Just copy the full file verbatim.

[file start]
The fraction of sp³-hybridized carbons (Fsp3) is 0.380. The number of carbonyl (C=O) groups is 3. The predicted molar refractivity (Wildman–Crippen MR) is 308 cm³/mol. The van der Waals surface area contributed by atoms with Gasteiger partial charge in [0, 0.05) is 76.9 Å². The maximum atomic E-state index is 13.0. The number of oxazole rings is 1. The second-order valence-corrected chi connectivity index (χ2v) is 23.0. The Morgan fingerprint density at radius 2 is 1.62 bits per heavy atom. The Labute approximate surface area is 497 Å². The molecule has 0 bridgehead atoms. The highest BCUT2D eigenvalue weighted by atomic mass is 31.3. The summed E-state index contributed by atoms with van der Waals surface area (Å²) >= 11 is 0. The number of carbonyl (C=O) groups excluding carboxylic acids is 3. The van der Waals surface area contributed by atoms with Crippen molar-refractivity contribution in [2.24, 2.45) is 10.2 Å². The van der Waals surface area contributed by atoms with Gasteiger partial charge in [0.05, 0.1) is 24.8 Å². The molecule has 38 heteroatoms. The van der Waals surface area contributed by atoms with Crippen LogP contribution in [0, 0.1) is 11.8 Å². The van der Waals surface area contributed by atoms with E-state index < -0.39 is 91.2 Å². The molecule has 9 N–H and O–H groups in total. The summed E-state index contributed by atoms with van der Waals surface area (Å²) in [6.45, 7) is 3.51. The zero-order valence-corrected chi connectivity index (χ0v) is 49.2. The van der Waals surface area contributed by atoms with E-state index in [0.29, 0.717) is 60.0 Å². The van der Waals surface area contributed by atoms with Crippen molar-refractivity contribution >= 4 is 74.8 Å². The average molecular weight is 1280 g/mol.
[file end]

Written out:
The fraction of sp³-hybridized carbons (Fsp3) is 0.380. The number of carbonyl (C=O) groups is 3. The predicted molar refractivity (Wildman–Crippen MR) is 308 cm³/mol. The van der Waals surface area contributed by atoms with Gasteiger partial charge in [0, 0.05) is 76.9 Å². The maximum atomic E-state index is 13.0. The number of oxazole rings is 1. The second-order valence-corrected chi connectivity index (χ2v) is 23.0. The Morgan fingerprint density at radius 2 is 1.62 bits per heavy atom. The Labute approximate surface area is 497 Å². The molecule has 0 bridgehead atoms. The highest BCUT2D eigenvalue weighted by atomic mass is 31.3. The summed E-state index contributed by atoms with van der Waals surface area (Å²) >= 11 is 0. The number of carbonyl (C=O) groups excluding carboxylic acids is 3. The van der Waals surface area contributed by atoms with Crippen molar-refractivity contribution in [2.24, 2.45) is 10.2 Å². The van der Waals surface area contributed by atoms with Gasteiger partial charge in [0.05, 0.1) is 24.8 Å². The molecule has 38 heteroatoms. The van der Waals surface area contributed by atoms with Crippen LogP contribution in [0, 0.1) is 11.8 Å². The van der Waals surface area contributed by atoms with E-state index < -0.39 is 91.2 Å². The molecule has 9 N–H and O–H groups in total. The summed E-state index contributed by atoms with van der Waals surface area (Å²) in [6.45, 7) is 3.51. The zero-order valence-corrected chi connectivity index (χ0v) is 49.2. The van der Waals surface area contributed by atoms with E-state index in [0.29, 0.717) is 60.0 Å². The van der Waals surface area contributed by atoms with Crippen molar-refractivity contribution >= 4 is 74.8 Å². The average molecular weight is 1280 g/mol.